- Health Minister Zweli Mkhize says government’s vaccination plan is still on track.
- A total of 43 million doses of Covid-19 vaccines have been secured, he says.
- Mkhize was responding to questions in the National Assembly.
Health Minister Zweli Mkhize says government’s plan to vaccinate more than 40 million South Africans by the end of the year is still on track.
On Wednesday, Mkhize told Parliament that vaccine doses would increase rapidly from April.
"The rate of the vaccination of our health workers is limited by the flow of vaccines. At this point, it is still limited. We anticipate that the number of vaccine (doses) will rapidly increase from April, May and June.
"Therefore, we would be in a position to escalate the numbers of people who will get vaccines, with the target of 40 million people by the end of the year," he said.
Mkhize was responding to questions in the National Assembly, along with other ministers in the social cluster.
As the supply of Covid-19 vaccines remained constrained, plans would be altered, he said.
"Whatever plan any country is embarking on, it will depend on the speed of delivery by vaccine manufacturing companies. We are not the only country feeling the constraints, everyone has the same challenges. Our target remains the end of the year... we will revise it as the time goes on, pending on where we see the constraints on vaccines."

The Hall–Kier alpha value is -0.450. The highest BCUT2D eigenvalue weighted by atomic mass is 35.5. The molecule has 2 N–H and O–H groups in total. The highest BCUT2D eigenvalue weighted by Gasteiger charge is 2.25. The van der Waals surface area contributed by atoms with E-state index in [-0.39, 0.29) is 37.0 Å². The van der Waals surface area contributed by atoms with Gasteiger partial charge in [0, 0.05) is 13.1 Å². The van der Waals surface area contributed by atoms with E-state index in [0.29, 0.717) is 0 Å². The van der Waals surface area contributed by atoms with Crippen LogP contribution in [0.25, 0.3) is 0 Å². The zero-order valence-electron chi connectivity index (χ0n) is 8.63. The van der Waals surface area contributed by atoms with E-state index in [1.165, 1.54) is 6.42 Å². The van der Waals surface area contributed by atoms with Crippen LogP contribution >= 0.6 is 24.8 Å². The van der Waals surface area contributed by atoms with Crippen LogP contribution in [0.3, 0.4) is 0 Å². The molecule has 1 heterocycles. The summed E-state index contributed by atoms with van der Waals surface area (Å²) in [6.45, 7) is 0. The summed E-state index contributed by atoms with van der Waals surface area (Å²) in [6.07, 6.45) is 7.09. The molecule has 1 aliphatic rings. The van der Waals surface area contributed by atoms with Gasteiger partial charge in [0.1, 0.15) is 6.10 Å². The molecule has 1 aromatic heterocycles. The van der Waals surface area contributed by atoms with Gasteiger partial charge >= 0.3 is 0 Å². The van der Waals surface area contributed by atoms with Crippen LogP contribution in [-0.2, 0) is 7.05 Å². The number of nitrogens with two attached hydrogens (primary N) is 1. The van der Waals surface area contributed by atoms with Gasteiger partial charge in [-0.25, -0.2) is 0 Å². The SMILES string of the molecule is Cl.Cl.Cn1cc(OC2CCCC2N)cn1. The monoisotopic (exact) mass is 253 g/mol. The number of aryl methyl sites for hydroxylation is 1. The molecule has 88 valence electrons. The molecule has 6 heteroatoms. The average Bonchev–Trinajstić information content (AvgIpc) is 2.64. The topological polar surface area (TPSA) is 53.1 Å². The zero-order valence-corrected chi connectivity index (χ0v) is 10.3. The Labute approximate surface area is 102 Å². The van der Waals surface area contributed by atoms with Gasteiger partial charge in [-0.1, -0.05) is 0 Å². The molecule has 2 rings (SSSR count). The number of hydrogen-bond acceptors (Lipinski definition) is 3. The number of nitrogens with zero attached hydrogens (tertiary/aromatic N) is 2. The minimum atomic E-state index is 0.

Mkhize said 43 million vaccine doses had been secured.
"Our agreements are currently with Johnson & Johnson for 11 million doses, and 20 million doses from Pfizer. There is also the commitment of 12 million doses from the Covax facility. The delivery schedule from Johnson & Johnson is committed in quarters. Once we have the matter refined, we will be able to say month-by-month how much we are getting."
South Africa was also finalising the sale of one million doses of the AstraZeneca vaccine to the African Union.
They would be sold at the price at which they were bought.
Local scientists are still working on research regarding the efficacy of the vaccine.
South Africa ordered 1.5 million vaccines from the Serum Institute of India.
Days after arriving in the country, it was discovered that the vaccine had a 22% efficacy rate against the new Covid-19 variant.
Mkhize said there was the possibility of a third wave of infections, and reiterated that this could not be predicted accurately.
"We hope to do as much as possible to protect South Africans. The risk of a third or fourth wave can never be excluded, no one can say until the majority of populations are vaccinated," he said.
On the use of ivermectin, Mkhize said guidelines had been issued by the South African Health Products Regulatory Authority.